Actually, now that I think about it, it's a credit to Englehart and Gerber's skill for characterization and playing up all these idiosyncratic personalities that DEFENDERS didn't become "Doctor Strange and Friends." Examples would include the Englehart subplot with the Valkyrie falling in love with a man turned to stone, which was one of the more beautiful love stories of the Silver Age, as was the Gerber Nighthawk tales.

(Speaking of Nighthawk, is Kyle Richmond alive or not, at present? It's hard to keep track. Anyway, if he is back, could somebody give him his jetpack back? I was sorry when that thing got taken away.)

It's interesting to draw comparisons between Doctor Strange in DEFENDERS and Tony Stark in AVENGERS. Both guys provide the headquarters for both teams (Avengers Mansion or the Sanctum Sanctorum, respectively). Both serve as patrons, providing Quinjets, communicards, or Spells of Disguise for their respective teams. And both have some stylin 'stache action going on.

Quote from: "nightwing"
Oh, and I thought of another similarity between Cap and Supes...Alex Ross uses the same model for both! Ahem. Speaking of which, I was out of the room for a while, can anyone tell me if Ross' fifteen minutes are up yet?


I'm not placing Alex Ross in this category (his art is impressive, if a bit stiff) however, there are some ghastly writers and artists whose careers evaporate (Rob Liefeld comes to mind), but then again, there are others, usually people so astonishingly bad, that will. Never. Go. Away!

I'd lump my two sworn archenemies, Keith Giffen and John Byrne, in that category. Actually, I predict that if there was ever a nuclear war, these two would be the only survivors.

The same thing is found in showbiz, too. Madonna and Morrissey are, respectively, the Byrne and Giffen of the music world: cockroach-durable, unsinkable rubber ducks.
Logged

"Wait, folks...in a startling new development, Black Goliath has ripped Stilt-Man's leg off, and appears to be beating him with it!"
       - Reporter, Champions #15 (1978)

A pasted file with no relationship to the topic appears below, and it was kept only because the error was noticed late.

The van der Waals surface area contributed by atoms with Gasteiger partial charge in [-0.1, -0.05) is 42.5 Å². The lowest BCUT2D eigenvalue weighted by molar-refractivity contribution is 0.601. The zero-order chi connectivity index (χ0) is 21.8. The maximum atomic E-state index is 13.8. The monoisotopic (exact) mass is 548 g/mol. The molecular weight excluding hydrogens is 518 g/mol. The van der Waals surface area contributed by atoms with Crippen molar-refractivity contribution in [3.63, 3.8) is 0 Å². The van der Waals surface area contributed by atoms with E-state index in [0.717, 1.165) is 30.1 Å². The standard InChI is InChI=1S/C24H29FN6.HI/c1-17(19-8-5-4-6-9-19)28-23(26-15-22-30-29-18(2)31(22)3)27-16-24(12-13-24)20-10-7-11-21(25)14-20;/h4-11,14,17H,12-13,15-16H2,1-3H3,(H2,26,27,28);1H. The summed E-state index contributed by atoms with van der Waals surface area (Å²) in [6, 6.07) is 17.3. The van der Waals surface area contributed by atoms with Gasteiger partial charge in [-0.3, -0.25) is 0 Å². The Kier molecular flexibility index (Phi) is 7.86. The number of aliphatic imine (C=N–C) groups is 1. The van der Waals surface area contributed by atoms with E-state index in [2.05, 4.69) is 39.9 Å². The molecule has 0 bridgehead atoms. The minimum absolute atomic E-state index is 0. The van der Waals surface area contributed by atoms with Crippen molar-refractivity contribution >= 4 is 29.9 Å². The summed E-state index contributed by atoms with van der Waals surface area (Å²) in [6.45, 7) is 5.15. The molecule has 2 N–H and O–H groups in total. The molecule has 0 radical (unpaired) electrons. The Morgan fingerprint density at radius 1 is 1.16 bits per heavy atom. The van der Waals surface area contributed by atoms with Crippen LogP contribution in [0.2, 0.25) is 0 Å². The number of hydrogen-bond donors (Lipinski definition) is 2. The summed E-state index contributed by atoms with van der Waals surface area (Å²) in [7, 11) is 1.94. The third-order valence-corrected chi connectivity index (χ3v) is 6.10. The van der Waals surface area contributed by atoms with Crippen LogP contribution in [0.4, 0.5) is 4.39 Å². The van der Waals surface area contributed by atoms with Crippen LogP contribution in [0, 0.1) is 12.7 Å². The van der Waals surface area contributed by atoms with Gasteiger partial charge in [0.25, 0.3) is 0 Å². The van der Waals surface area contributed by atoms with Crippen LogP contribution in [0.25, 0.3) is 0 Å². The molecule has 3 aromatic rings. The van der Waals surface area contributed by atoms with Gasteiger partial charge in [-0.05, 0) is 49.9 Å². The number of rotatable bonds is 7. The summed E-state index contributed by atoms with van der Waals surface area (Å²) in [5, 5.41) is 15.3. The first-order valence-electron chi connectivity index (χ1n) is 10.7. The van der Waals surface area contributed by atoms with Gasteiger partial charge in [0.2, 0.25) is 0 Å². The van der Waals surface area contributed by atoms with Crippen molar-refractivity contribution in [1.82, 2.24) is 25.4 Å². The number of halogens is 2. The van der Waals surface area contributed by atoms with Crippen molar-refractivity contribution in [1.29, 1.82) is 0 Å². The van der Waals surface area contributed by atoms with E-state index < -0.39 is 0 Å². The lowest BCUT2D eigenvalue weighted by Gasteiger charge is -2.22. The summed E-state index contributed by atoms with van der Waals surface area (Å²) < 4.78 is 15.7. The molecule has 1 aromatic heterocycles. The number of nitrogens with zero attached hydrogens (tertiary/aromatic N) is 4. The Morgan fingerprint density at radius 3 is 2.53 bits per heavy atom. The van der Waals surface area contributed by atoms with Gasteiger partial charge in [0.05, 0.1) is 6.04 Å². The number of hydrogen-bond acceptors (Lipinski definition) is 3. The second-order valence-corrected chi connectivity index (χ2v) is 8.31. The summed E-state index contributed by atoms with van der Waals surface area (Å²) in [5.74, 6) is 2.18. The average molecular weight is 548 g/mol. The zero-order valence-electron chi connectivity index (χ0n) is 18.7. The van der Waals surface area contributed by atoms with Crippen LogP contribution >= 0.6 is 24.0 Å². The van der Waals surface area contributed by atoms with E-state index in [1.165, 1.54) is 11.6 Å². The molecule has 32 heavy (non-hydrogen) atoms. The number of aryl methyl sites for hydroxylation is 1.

JulianPerez
Council of Wisdom
*
Offline Offline

Posts: 1168



« Reply #9 on: July 27, 2006, 09:46:04 AM »

Can you imagine what the memo from on high to return Nighthawk's jetpack must look like?

"No slack or flack, tack that Nighthawk's jetpack back, Jack, or you're sacked."
Logged

"Wait, folks...in a startling new development, Black Goliath has ripped Stilt-Man's leg off, and appears to be beating him with it!"
       - Reporter, Champions #15 (1978)
nightwing
Defender of Kandor
Council of Wisdom
*
Offline Offline

Posts: 1627


Semper Vigilans


WWW
« Reply #10 on: July 27, 2006, 11:19:48 AM »

Johnny Nevada writes:

Quote
Imagine Hal had a job to pay bills, or whatnot---don't think the Guardians hand out weekly paychecks or anything...


I think what Julian was getting at was that Hal doesn't really need to have a civilian life at all.  There seem to be a lot of other GLs in the corps who spend their days and nights on patrol in space without taking a lot of time out to woo their female bosses, go on picnics with other heroes, etc. (On the other hand, a lot of them do wear masks, so who knows?) Depending on just how big Sector 2814 is, and how many populated worlds it contains, you might even argue Hal is derelict in his duties by hanging out so much on Earth, which after all is pretty top-heavy with super-powered defenders.  Surely some planet somewhere in sector 2814 is having a major natural disaster all the time...meanwhile Hal's busy nabbing bank robbers in Hackensack with a giant green hand.

There was a run in the 80s where Hal was indeed dragged off of Earth and forced to operate in space, which you'd think would make for a really interesting, and for once totally logical, retooling of a comic.  But if memory serves it wasn't all that exciting in the end (despite some Dave Gibbons artwork).
Logged

This looks like a job for...
Pages: 1 [2]   Go Up
  Print  
 
Jump to:  

CURRENT FORUM

Archives: OLD FORUM  -  DCMB  -  KAL-L
Powered by MySQL Powered by PHP Powered by SMF 1.1.21 | SMF © 2015, Simple Machines

Valid XHTML 1.0! Valid CSS! Dilber MC Theme by HarzeM
Entrance ·  Origin ·  K-Metal ·  The Living Legend ·  About the Comics ·  Novels ·  Encyclopaedia ·  The Screen ·  Costumes ·  Read Comics Online ·  Trophy Room ·  Creators ·  ES!M ·  Fans ·  Multimedia ·  Community ·  Supply Depot ·  Gift Shop ·  Guest Book ·  Contact & Credits ·  Links ·  Coming Attractions ·  Free E-mail ·  Forum

Superman created by Jerry Siegel and Joe Shuster
The LIVING LEGENDS of SUPERMAN! Adventures of Superman Volume 1!
Return to SUPERMAN THROUGH THE AGES!
The Complete Supply Depot for all your Superman needs!